Monday, February 12, 2007

Lucas, from Star Wars to Lego


(Image reproduced from Gizmondo)

In recognition of his massive contributions to media-driven toy mechandising and the invention of the contemporary action figure, George Lucas was inducted into the toy industry Hall of Fame this weekend. The event both launched the American International Toy Fair and set the tone for the fair's (and the industry's) ongoing emphasis on movie-toy crossovers. Lucas has played a key role in the evolution of children's play culture, primarily by way of his numerous and highly innovative forays into the licensing and merchandising of the Star Wars franchise. The films have supplied a seemingly endless array of characters, creatures, vehicles and starships upon which toys, action figures, LEGO building sets and now video games continue to be based. More importantly, Star Wars was the basis for a new level of cross-media, cross-product, transnational synergy that soon re-set the bar for what a successful kids' media brand could hope to achieve. As Dan Fleming (1996: 96), author of Powerplay: Toys as Popular Culture (one of my comp readings) writes, "[I]nternational merchandising of this kind is a ten-times more lucrative business now than it was before Star Wars...[The release of the first Star Wars film] marks an unmistakable watershed in terms of a much more densely interconnected and interdependent global popular culture of imagery and artifacts."

The bust that LEGO has created in honour of Lucas' induction (seen above) is a particularly apt symbol of Lucas' on-going role in shaping children's play, through both the spread of media-branding into an ever expanding diversity of children's playthings, as well as the close relationship this shares with digitization. LEGO and Star Wars currently enjoy an immensely lucrative partnership, that extends both brands from the physical (LEGO playsets and related merchandise) to the virtual realm (through the LEGO Star Wars video games and highly popular online community). Both incarnations promote a form of narrativised or branded play that in fact encourages kids to appropriate, subvert, and manipulate, but ultimately submit to the thematic motifs and narrative structures provided by the films and related media. Looking again to Fleming's (1996: 104) analysis, we can see how his description of Star Wars brand action figures and toys can easily apply to the LEGO sets and video games as well:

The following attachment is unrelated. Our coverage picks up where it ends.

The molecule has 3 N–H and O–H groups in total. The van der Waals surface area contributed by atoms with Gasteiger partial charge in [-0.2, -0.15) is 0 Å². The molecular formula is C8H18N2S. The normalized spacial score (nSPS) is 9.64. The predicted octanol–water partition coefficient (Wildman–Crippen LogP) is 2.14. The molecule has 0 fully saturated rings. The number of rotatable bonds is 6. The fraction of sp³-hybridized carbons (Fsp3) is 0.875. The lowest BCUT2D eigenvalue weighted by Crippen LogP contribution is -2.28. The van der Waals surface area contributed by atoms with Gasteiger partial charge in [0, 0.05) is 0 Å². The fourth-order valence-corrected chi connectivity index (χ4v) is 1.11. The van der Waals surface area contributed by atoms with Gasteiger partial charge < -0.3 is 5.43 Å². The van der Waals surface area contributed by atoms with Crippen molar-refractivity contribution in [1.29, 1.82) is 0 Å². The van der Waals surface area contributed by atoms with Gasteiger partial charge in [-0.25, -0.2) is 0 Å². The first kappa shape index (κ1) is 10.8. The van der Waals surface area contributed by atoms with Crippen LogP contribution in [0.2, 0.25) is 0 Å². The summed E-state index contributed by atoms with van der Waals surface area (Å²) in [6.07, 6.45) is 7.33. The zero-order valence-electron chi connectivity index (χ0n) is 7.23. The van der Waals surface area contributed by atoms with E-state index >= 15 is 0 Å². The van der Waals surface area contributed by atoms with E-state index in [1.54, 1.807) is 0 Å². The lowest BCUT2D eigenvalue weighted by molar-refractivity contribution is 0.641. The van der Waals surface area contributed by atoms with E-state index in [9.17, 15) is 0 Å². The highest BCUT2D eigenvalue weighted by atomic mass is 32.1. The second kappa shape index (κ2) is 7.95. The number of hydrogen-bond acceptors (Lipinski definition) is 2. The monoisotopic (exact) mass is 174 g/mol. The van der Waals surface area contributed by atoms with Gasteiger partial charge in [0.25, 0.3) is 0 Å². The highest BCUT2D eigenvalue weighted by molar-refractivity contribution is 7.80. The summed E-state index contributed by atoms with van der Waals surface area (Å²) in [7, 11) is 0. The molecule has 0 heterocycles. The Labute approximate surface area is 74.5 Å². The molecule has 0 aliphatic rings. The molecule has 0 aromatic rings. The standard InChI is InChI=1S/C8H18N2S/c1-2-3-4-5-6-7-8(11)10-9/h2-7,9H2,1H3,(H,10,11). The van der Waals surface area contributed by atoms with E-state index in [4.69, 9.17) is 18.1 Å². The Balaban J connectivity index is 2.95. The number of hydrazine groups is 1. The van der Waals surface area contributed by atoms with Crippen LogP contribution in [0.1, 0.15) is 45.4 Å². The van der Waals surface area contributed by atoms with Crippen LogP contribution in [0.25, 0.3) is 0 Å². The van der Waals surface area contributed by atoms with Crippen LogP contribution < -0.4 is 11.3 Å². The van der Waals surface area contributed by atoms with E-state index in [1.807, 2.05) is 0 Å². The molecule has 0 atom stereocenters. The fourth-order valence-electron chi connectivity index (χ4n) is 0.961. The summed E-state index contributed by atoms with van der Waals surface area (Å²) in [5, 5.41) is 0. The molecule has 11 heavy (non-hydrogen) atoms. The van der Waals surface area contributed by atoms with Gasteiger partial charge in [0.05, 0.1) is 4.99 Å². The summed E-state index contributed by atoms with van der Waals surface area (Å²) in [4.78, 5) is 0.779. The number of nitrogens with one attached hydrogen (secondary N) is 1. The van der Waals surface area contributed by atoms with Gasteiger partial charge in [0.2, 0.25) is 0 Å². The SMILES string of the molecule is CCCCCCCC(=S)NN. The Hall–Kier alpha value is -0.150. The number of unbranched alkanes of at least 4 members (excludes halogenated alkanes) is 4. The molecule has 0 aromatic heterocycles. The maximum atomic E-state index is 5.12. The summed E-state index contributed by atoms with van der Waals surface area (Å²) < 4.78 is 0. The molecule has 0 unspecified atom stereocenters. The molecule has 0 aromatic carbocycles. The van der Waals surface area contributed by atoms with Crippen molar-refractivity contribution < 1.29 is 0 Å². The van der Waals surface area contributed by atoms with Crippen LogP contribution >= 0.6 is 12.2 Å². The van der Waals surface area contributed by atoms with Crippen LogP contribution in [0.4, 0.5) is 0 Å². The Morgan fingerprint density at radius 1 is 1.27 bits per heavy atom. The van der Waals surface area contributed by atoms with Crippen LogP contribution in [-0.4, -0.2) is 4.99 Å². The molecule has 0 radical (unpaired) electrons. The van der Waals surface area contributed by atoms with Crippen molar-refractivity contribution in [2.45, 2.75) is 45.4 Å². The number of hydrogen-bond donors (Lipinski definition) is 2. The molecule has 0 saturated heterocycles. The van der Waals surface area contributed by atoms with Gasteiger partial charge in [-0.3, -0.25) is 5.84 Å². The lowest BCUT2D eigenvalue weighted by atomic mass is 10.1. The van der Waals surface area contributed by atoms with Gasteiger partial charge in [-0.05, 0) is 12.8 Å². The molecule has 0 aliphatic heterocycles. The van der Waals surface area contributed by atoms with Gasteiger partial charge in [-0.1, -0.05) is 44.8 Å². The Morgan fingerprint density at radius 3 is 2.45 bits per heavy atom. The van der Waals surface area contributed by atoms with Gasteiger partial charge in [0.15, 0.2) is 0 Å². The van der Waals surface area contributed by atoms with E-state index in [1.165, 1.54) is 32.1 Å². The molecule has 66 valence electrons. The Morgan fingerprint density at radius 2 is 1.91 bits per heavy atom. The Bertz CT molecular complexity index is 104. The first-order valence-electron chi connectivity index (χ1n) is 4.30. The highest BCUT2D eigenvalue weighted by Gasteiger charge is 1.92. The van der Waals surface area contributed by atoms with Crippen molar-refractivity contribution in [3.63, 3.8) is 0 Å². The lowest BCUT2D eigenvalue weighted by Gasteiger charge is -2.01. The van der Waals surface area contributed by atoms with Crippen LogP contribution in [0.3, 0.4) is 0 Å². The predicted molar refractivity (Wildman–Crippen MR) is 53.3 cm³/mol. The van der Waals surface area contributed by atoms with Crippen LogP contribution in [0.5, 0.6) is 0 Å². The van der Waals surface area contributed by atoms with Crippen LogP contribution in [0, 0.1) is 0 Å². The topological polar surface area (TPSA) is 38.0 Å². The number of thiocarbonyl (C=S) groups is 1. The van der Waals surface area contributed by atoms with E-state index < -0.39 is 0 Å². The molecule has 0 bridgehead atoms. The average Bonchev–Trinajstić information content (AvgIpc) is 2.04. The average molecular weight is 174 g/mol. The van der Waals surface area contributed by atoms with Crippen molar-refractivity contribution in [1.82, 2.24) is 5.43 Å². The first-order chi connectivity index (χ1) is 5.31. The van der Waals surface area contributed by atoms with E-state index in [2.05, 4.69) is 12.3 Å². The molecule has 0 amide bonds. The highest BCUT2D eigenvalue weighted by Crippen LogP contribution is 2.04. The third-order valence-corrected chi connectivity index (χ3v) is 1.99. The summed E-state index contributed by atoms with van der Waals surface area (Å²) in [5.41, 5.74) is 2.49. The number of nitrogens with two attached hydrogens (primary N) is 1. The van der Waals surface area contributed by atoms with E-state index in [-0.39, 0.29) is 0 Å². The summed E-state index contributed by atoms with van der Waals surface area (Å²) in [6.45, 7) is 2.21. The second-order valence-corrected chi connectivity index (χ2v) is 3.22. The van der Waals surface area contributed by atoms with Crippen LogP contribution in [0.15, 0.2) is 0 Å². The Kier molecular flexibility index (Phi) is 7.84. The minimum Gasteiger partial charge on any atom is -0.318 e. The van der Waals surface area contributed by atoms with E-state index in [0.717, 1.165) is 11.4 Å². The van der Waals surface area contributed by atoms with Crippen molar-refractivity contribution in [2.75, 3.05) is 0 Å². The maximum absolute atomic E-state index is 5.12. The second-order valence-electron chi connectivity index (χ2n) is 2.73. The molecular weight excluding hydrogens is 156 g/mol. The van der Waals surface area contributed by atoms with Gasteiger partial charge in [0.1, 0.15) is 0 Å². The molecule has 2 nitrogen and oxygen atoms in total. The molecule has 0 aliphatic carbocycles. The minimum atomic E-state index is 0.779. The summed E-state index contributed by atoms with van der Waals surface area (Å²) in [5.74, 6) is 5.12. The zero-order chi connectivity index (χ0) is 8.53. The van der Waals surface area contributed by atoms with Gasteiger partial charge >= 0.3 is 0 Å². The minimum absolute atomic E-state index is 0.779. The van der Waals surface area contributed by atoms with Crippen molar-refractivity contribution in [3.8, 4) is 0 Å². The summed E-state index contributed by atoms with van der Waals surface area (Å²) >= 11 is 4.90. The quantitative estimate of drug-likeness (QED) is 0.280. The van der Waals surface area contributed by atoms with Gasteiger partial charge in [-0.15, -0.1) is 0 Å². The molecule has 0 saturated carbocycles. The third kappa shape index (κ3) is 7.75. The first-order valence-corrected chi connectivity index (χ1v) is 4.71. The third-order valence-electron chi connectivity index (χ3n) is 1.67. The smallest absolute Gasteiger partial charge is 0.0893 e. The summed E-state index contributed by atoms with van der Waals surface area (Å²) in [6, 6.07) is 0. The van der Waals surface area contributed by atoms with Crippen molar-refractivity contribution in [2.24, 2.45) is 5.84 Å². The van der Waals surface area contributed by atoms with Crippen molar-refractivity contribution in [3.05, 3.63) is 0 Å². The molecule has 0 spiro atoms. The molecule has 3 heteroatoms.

"The narrative elements, or derived 'play scenarios' as Kenner's Star Wars toy designers thought of them, marked a substantially new development in the way children were being encouraged to interact with toys."

While previous TV-based toys encouraged kids to play out scenes or scenarios from the texts themselves,
"these new narrative contexts had multiple narrative possibilities deliberately built into them from the beginning. With clearly established teams of characters and basic story structures..." kids were given the basic tools for the creation of endless plot derivatives, and encouraged to do so.

I'm not sure what exactly to make of all this, but I do like "narrativised play" as a concept. I find it much more suitable to the malleable, semi-empowering forms of branded play that are currently so popular among the children's industries--play that integrates real opportunities for agency and creativity (and user-generated content) within the overarching, oppressive authority of a well-defined media (or consumer) brand.

You can read the Lucas Film press release from back in May (when the announcement was first made) here.

Or click here for a fascinating story about LEGO Education Centers via KidScreen.

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